Spinal epidural hemangiomas are rare lesions, constituting approximately 12% of cases of spinal cord vascular disease2,7). A pure epidural cavernous hemangioma was first reported in 1929 by Globus and Doshay. Cavernous hemangiomas are a collection of small capillaries covered with a single layer of endothelium, characterized by lobules, separated by fibrous connective tissue septa, and composed of irregular and dilated vascular channels4,14).
Cavernous hemangiomas are not real neoplasms. Clinical symptoms are caused by the mass effect, vascular movements, hemorrhage, thrombosis, cysts, or cavern formation. Cavernous hemangiomas may occur in any part of the body8). They mainly appear in the thoracic spine in an acute manner as the cord or conus are compressed2,3,5,12,14). Occurrence in the lumbar spine is very rare because nerve roots can tolerate compression better than the spinal cord; thus, it presents a chronic clinical course3,7). Pain does not resolve spontaneously, unlike in herniated intervertebral disc disease. For this reason, we need to consider cavernous hemangioma in patients suffering from chronic back pain or radicular pain which is not controlled by conservative treatment. If the diagnosis is a spinal cavernous hemangioma, only surgical resection can cure the problem.
As illustrated in our case, a purely epidural hemangioma, although uncommon, should be considered in the differential diagnosis of spinal epidural soft tissue masses. It is very difficult to diagnose before surgery. A study by Tekkök et al.13) reported on 14 surgical resections of cavernous hemangioma, none of which was diagnosed preoperatively.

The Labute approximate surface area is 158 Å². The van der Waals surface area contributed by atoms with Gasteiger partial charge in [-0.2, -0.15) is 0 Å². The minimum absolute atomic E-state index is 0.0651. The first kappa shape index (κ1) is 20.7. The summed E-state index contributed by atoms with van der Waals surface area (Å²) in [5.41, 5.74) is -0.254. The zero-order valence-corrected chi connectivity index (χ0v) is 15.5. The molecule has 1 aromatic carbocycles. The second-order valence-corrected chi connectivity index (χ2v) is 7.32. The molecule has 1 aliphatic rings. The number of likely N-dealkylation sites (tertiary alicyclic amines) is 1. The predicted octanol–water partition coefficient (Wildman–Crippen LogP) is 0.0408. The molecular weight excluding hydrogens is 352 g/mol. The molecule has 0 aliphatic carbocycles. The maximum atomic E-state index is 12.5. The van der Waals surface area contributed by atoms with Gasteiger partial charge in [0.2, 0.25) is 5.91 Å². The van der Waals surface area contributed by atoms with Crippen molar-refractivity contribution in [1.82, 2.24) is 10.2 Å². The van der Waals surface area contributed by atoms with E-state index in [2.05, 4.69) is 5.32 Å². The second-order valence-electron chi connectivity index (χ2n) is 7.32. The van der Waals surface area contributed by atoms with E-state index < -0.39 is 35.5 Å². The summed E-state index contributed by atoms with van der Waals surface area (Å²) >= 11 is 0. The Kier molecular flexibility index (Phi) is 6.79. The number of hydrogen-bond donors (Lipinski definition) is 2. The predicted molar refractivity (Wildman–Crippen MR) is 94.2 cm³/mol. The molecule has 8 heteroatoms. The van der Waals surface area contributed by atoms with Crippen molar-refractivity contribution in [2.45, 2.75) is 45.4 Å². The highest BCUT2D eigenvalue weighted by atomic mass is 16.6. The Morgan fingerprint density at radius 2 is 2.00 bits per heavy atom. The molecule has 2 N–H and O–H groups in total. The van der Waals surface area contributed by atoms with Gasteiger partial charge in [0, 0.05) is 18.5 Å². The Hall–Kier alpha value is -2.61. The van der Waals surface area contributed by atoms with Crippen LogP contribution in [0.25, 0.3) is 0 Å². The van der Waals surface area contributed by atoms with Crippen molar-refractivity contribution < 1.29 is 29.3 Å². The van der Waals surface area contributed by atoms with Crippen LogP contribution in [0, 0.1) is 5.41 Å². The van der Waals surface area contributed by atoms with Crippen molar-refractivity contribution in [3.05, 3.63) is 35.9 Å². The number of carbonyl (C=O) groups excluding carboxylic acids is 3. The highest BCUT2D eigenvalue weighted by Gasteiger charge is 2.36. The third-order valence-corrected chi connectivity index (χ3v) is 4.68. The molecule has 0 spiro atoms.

MRI is the most useful method of diagnosing a cavernous hemangioma. It usually shows an isointense T1-WI and a hyperintense T2-WI. It often shows irregular or lobulated enhancement, and this needs to be differentiated from other diseases like intervertebral disc herniation, schwannoma, neurofibroma, angiolipoma, osteochondroma, synovial cyst, lymphoma, chordoma, and Ewing’s sarcoma. For example, intervertebral disc herniation may present with none or peripheral enhancement and schwannoma may present less enhanced or neural foraminal widening. Whereas lymphoma presents as isointense on T2-WI. In the case of angiolipoma, hyperintensity on T1-WI can be observed owing to its high fat content1,4-14).
Cavernous hemangiomas have a tendency to bleed and grow, so early surgical excision is recommended as soon as possible14). However, they are hypervascular lesions, so massive bleeding can be seen during the operation. En-bloc resection after coagulation is preferred4,6,14). As in our case, most patients show a good prognosis and an improvement in their symptoms after surgical resection of a cavernous hemangioma1,4,7,10,12).


Pure spinal epidural cavernous hemangioma is very rare. It can cause radiculopathy like intervertebral disc herniation, which makes the condition difficult to diagnosis preoperatively. MRI is a useful tool in helping to differentiate it from other diseases, and early surgical treatment is important.

Fig. 1
L-spine computed tomography showing a ventral epidural mass around the lateral recess at the L4 vertebra body level.
Fig. 2
L-spine magnetic resonance imaging. An epidural mass was seen as isointense on T1-weighted images (T1-WI) and hyperintense on T2-WI. Also, there was slight heterogeneous staining on the gadolinium-enhancement T1-WI.
Fig. 3
Microscopic image showing the endothelial lining, which formed a cavernous channel, thus confirming cavernous hemangioma.